Research activities should be consistent with the “research-to-use” approach outlined in USAID’s Global Health Research and Development Strategy 2017-2021, which outlines USAID’s global health R&D goals across product development, introduction, and scale up; implementation science; and research capacity building. Implementation research should seek to understand both which approaches work, and which approaches do not work in different contexts including clinical and community-based settings in rural and urban areas. Proposals should also include clear utilization plans. If applicable to local context, mobile and static service-delivery approaches should both be evaluated. The research-to-use effort should also identify and disseminate key lessons for programs, promising innovations, and useful practices and tools for them to adopt. While the focus of the implementation research should be on identifying how best to implement interventions in different settings, the process should also gather information about processes that may be effective for building capacity of health systems for CCS&PT.

Applicants should clearly define proposals for two types of implementation research:
  1. Implementation research embedded within programs to evaluate and improve approaches to integrating and linking CCS&PT with voluntary family planning programs. Implementation research should assess the impact of different approaches on both CCS&PT and voluntary family planning outcomes and seek to identify solutions that work in specific settings to improve uptake and impact of both types of health services. The primary focus of these activities should be on service-delivery approaches at the primary care level implemented through clinical and community-based platforms. Activities should also include efforts to raise demand and awareness of CCS&PT and address social norms that are barriers to women accessing cervical cancer prevention. However, applicants are also encouraged to include activities to explore how improvements in referral networks might improve outcomes for women with cervical precancerous lesions and cancer. They are also encouraged to assess how improvements in health workforce, equipment, and supply chain capacity might increase the uptake of both CCS&PT and voluntary family planning. A secondary focus of these activities could expand to include older women, for example by studying how increasing the acceptability of cervical cancer screening in younger women accessing voluntary family planning could be leveraged to increase screening for older women. This would address the concern that over-reliance on voluntary family planning services for screening may result in disparities in cervical cancer mortality between younger and older women. In the former case, women screened under those services may assume that there is no need to continue screening after they finish childbearing and/or enter menopause. As a result, no screening mechanisms are put in place for older women, who have the highest rates of invasive cancer.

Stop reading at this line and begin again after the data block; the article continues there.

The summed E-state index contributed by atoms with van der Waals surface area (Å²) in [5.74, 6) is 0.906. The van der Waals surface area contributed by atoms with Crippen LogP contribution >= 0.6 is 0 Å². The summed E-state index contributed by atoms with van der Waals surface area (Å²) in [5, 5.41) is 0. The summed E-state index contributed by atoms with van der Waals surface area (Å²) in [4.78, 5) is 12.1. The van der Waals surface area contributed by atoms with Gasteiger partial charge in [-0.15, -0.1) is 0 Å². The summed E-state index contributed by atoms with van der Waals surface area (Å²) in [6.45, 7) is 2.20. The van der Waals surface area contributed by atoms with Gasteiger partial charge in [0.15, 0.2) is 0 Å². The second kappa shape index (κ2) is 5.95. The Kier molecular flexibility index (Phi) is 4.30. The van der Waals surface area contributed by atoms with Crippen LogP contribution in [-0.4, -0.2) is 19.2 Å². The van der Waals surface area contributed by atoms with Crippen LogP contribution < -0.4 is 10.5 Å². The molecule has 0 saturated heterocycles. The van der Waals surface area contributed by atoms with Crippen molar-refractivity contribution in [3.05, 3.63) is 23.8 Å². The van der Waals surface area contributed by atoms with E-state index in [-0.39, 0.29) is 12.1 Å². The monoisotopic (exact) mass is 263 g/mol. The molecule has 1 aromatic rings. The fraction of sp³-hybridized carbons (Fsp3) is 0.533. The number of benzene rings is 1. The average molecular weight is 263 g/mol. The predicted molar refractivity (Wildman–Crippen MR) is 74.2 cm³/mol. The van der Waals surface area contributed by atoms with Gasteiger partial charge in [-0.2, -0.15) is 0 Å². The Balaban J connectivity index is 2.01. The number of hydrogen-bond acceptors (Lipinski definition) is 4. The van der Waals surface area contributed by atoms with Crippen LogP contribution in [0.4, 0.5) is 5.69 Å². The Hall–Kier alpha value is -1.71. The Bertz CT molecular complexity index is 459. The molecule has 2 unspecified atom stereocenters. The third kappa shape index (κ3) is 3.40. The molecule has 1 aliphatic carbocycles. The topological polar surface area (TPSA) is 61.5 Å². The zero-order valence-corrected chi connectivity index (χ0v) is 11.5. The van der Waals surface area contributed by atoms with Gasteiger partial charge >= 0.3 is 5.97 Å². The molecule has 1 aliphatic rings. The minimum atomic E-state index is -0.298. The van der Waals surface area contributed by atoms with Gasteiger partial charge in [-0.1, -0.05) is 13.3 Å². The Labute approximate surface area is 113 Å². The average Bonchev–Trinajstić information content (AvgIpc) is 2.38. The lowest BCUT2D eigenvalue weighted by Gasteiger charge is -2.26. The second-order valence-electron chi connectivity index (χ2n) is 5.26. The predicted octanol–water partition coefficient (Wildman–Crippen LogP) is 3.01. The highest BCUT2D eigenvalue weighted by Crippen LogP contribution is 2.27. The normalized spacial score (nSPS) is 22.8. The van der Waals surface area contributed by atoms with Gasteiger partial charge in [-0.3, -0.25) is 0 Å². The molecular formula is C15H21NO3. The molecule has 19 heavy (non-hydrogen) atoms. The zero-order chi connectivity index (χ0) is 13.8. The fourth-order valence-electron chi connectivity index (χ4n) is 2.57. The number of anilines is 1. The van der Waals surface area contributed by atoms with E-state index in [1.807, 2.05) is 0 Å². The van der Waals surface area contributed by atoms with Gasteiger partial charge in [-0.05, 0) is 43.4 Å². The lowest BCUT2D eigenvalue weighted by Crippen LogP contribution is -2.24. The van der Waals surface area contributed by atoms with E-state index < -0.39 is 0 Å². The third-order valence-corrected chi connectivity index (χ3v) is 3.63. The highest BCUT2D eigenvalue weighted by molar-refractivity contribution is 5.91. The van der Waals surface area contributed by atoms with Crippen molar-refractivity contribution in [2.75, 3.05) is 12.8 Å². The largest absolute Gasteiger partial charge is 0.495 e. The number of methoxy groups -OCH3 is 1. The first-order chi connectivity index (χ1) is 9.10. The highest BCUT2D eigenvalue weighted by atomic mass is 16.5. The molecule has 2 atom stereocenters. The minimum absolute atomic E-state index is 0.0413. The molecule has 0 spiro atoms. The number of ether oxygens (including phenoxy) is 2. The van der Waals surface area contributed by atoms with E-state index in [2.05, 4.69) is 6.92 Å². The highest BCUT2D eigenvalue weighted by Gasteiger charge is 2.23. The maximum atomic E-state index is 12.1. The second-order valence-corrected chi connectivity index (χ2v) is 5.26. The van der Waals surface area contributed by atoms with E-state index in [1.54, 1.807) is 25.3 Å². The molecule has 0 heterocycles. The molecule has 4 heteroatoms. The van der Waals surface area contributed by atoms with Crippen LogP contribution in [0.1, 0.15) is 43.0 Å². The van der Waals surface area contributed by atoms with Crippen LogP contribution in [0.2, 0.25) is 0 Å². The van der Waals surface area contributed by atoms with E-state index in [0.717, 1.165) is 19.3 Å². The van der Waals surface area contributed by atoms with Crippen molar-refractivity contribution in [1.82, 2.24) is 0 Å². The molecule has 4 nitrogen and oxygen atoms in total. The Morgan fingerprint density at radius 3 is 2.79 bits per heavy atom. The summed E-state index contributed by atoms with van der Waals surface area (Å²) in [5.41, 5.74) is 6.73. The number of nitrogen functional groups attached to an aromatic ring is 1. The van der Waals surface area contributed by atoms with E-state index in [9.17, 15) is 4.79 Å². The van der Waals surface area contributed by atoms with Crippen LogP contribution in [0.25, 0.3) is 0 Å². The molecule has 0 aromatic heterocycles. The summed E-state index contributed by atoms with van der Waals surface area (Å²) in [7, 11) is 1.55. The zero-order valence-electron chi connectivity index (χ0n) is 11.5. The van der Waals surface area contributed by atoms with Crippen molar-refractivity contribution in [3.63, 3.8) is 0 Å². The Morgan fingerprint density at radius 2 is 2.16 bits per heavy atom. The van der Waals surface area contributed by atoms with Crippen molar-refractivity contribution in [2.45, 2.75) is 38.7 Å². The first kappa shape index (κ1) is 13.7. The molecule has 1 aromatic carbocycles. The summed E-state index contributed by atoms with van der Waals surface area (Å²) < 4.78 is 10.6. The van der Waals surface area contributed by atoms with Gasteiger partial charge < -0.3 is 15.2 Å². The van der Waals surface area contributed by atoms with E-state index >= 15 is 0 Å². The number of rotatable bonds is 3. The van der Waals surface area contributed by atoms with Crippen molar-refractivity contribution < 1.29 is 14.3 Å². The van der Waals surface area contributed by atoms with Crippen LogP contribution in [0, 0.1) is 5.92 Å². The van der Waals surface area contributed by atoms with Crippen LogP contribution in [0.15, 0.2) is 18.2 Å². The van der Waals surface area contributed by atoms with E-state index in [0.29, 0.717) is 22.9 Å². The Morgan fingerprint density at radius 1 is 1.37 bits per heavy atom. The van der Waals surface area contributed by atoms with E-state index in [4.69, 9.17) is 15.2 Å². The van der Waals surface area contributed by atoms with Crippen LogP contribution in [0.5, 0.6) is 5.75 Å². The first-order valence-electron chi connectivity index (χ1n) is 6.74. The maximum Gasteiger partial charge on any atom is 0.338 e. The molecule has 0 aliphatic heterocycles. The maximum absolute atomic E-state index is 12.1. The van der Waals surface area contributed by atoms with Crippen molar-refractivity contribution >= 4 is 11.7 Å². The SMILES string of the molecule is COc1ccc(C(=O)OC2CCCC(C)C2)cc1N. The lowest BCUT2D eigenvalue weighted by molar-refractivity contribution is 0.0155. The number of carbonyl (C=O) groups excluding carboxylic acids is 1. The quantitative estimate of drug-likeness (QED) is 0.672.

2. Implementation research to utilize improved technologies and pathologic confirmation for cervical cancer screening and preventive therapy sustainably and at scale. This should include exploring innovative ways to deploy these technologies to decrease burdens on women’s health providers, health systems, and supply chains while increasing the health impact of screening, testing, and triage. One high priority is to test the feasibility and cost-effectiveness of different approaches to implementing HPV-DNA testing, including evaluating self-collection of HPV-DNA test samples through delivery channels like static clinics, mobile outreach, community health workers, or drug shops. As technologies receive global endorsement, additional studies could determine the feasibility and affordability of coupling HPV-DNA testing with more portable ablation devices. If indicated by country needs and interest, support could also be provided to assess low-cost ways to improve accuracy of visual assessment of the cervix, such as approaches that utilize mHealth and artificial intelligence, and/or to improve diagnostic pathology services and laboratory medicine at higher levels of the health system. Pathology and lab medicine systems are a key component of accurate diagnosis and treatment. Applications should include a quality assurance plan addressing test turnaround time, test report availability, and tissue diagnosis of procedural specimens to inform patient selection and procedure effectiveness.